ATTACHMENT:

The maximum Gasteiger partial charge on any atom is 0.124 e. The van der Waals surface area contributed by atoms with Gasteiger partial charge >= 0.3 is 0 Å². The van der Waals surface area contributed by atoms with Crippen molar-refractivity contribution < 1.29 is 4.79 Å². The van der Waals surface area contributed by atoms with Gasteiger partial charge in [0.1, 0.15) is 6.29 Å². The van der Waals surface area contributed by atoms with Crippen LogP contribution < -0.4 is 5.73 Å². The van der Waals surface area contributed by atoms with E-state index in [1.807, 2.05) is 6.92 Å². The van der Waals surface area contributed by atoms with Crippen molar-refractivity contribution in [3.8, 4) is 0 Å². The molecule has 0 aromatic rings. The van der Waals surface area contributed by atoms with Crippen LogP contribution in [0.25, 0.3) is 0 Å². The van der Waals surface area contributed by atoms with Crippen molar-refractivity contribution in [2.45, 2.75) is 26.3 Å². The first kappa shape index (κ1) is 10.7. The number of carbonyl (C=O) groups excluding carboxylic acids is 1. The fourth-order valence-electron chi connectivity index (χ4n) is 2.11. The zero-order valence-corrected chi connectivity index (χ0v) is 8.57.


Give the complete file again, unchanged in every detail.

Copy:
The maximum Gasteiger partial charge on any atom is 0.124 e. The van der Waals surface area contributed by atoms with Gasteiger partial charge >= 0.3 is 0 Å². The van der Waals surface area contributed by atoms with Crippen molar-refractivity contribution < 1.29 is 4.79 Å². The van der Waals surface area contributed by atoms with Gasteiger partial charge in [0.1, 0.15) is 6.29 Å². The van der Waals surface area contributed by atoms with Crippen LogP contribution < -0.4 is 5.73 Å². The van der Waals surface area contributed by atoms with E-state index in [1.807, 2.05) is 6.92 Å². The van der Waals surface area contributed by atoms with Crippen molar-refractivity contribution in [3.8, 4) is 0 Å². The molecule has 0 aromatic rings. The van der Waals surface area contributed by atoms with Crippen LogP contribution in [0.25, 0.3) is 0 Å². The van der Waals surface area contributed by atoms with Crippen molar-refractivity contribution in [2.45, 2.75) is 26.3 Å². The first kappa shape index (κ1) is 10.7. The number of carbonyl (C=O) groups excluding carboxylic acids is 1. The fourth-order valence-electron chi connectivity index (χ4n) is 2.11. The zero-order valence-corrected chi connectivity index (χ0v) is 8.57.